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Shih-Yu Lo, Su-Ling Yeh; Dissociating attention from required processing time. Journal of Vision 2005;5(8):157. doi: 10.1167/5.8.157.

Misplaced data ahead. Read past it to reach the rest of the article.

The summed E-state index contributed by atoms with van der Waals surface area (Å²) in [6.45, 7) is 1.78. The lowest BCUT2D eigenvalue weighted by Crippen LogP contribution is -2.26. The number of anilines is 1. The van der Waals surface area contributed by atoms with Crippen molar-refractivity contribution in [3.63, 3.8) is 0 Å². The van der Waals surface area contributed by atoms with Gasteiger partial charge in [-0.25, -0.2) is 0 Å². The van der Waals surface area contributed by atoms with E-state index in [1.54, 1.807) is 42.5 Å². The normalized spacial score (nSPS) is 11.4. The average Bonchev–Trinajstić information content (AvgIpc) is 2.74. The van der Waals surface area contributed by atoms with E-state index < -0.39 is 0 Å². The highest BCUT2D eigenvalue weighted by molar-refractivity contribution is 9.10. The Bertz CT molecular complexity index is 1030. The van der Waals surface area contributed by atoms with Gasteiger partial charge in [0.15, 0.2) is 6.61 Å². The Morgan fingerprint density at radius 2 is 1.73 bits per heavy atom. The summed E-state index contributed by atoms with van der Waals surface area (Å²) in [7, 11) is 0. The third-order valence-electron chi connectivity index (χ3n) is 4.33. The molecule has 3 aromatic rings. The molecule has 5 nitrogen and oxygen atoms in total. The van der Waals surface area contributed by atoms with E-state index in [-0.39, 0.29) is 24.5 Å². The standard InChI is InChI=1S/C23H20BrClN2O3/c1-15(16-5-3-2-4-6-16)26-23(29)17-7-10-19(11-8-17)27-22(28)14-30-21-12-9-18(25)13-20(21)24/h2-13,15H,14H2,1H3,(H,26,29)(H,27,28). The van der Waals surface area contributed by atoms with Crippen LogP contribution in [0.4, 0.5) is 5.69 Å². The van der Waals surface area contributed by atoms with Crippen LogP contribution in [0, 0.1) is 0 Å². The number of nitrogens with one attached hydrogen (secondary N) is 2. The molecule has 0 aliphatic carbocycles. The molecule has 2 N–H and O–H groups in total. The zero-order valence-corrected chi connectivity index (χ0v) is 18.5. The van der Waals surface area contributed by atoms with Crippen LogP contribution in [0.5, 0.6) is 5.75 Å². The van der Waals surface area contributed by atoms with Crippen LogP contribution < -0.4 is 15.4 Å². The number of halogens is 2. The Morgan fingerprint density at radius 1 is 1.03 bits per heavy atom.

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Longer processing times are often associated with a larger attentional demand. Using the inattentional blindness paradigm (IB) by Mack and Rock (1998), Moore, Grosjean, and Lleras (2003) provide an operational definition of attention that may not be consistent with this idea. In their studies, a main task can be affected by a background pattern, and in a critical trial it is examined whether the participant is inattentionally blind to the background. If the participant cannot report the background but the main task is still affected by it, then it is said to be processed inattentively. Although the maximum presentation time is not fixed by this definition, Moore et al. used short ones. In this study, however, we show that some processes are inattentive and nevertheless require a long presentation time. In Experiments 1 and 2, we examined whether line length judgments were affected by a background of differently oriented Gabor patches. These patches could sometimes be oriented in such a way that they formed an upright or an inverted V (i.e., the two tracks in the Ponzo illusion) based on texture segregation and were otherwise randomly oriented. In a critical trial the participant was asked whether he or she had seen the background pattern, and to guess whether it showed an upright or an inverted V, along with a confidence rating of it. Results showed that the illusion could be observed inattentively with a 500 ms but not with a 200 ms presentation time. In Experiment 3, we used a letter discrimination task and a background of horizontal Gabor patches. One patch, however, was vertical and appeared either to the left or the right of the letter, either compatible or incompatible with the required response to the letter. Even with a 500 ms presentation time, this task could not be performed inattentively, demonstrating the validity of our procedure in Experiments 1 and 2. We conclude that, using Moore et al.'s definition, attention is independent of processing time.
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